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Economic data confirm higher education confers substantial individual and societal benefits

Salt Lake City—Utahns who secure higher education degrees earn more income, secure greater employment opportunities, achieve greater upward mobility, participate less in public assistance programs, and garner a variety of other positive benefits. These and other benefits are documented in a new policy brief released by the Kem C. Gardner Policy Institute.

“The evidence makes clear the promise of higher education to lift people and contribute to a better world,” said University of Utah President Taylor Randall. “At the University of Utah, we focus on student achievement knowing that our efforts will help increase our students’ lifetime earnings, enhance their economic mobility, and help them live happier, healthier, and more fulfilling lives.”

The policy brief includes compelling data on the individual, societal, and economic impact of Utah’s institutions of higher learning. Key findings include the following:

INDIVIDUAL BENEFITS

Individuals with higher educational attainment enjoy greater incomes, economic stability, and life quality.

  • Increased earnings –Median earnings rise with years of education attained while poverty rates and unemployment rates decline.
  • Reduced disparities and higher economic mobility – Students with a family member with a postgraduate degree are far more likely to complete postsecondary education. The share of individuals with family income higher than their parents is greater among those with a college degree.
  • Better health outcomes –Utahns with more years of education report higher rates of excellent, very good, or good health and higher rates of health care coverage.
  • Improved outlook  Individuals with a postgraduate degree or certificate are happier, healthier, and more confident in their future.

SOCIETAL BENEFITS

Society derives valuable benefits from an educated citizenry.

  • More civic engagement – Individuals with more education have higher volunteer rates and voter participation.
  • Decreased reliance on public assistance –As individuals receive more education, they rely less on public assistance. Several studies show postsecondary degree attainment significantly reduces the use of public assistance among Utahns, including one study that found nearly half of graduates with bachelor’s degrees that previously used SNAP never participated in SNAP again.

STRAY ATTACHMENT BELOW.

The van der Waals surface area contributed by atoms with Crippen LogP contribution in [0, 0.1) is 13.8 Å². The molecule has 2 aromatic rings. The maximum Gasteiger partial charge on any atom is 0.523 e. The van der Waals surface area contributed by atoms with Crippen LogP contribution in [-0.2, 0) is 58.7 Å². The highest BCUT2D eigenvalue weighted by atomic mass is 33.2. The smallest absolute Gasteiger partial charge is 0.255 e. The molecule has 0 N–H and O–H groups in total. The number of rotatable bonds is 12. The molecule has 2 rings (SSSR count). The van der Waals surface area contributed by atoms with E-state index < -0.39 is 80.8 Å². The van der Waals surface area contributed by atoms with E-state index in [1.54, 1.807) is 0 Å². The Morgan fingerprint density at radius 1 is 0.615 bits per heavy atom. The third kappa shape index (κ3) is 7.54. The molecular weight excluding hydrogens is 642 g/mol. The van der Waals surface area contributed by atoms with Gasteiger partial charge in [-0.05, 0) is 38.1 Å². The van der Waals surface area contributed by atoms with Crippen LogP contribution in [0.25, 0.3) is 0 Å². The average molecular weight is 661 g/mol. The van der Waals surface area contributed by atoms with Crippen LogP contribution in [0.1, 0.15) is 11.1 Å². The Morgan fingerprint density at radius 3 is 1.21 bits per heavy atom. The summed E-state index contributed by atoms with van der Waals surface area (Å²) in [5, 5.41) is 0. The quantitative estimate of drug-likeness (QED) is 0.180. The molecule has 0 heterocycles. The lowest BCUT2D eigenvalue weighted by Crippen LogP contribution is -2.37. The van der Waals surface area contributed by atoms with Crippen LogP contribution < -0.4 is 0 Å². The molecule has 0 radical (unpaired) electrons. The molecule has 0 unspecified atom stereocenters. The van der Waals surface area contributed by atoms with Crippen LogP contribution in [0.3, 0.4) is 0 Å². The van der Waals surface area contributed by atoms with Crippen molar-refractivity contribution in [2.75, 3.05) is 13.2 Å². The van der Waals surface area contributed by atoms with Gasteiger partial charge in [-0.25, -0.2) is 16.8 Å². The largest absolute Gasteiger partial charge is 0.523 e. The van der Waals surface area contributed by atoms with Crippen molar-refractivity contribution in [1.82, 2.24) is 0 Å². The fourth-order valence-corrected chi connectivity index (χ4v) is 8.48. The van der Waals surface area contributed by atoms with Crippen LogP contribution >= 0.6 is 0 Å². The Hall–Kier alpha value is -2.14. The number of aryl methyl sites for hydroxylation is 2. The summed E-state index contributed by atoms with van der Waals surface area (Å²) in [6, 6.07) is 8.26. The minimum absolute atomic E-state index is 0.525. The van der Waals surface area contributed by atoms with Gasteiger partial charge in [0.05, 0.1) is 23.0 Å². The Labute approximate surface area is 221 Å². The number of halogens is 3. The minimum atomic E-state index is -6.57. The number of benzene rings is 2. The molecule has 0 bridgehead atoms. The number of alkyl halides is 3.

• Return on investment –It is estimated that every $1 the state invests in public higher education returns $3 in tax revenues from increased wages of Utah college and university graduates.
  • Increased tax revenue –Workers with a bachelor’s degree or higher pay 1.8 to 3.4 times more in taxes than high school graduates.

ECONOMIC BENEFITS

Higher education benefits Utah’s economy through job and business creation, workforce development, and innovation.

  • Major employer  Utah’s public higher education system supported an estimated 130,000 jobs and $8.3 billion in labor income in 2023, making it one of the largest employers in the state.
  • Substantial economic contribution  Public higher education contributes $11.3 billion to Utah’s economy. Because of their research mission, Utah’s R1 research universities (U of U and USU) generate 82.6% of this economic impact.
  • Workforce development  Approximately 203,000 students are enrolled in a USHE degree-granting institution as of Fall 2023, gaining knowledge and skills to prepare them to contribute to Utah’s workforce. These graduates will generate increased earnings, economic activity, and tax revenue.
  • Skilled workforce  Utah’s employers consistently report skilled labor as one of their greatest needs. An estimated 71% of USHE graduates received high-yield degrees in 2022, filling critical Utah workforce needs.
  • Research and innovation  Utah’s research universities bring in outside research funding, fueling innovation and leading to the creation of new companies, high-impact innovation, and field-changing discoveries.
  • Education multiplier  Education services in Utah have a relatively high economic multiplier of 2.1. That means every direct contribution related to education services multiplies within the economy over two times.

The Gardner Institute hosted a Newsmaker Breakfast on February 14 with four university presidents to discuss the findings.

The full policy brief is now available online. It is also attached.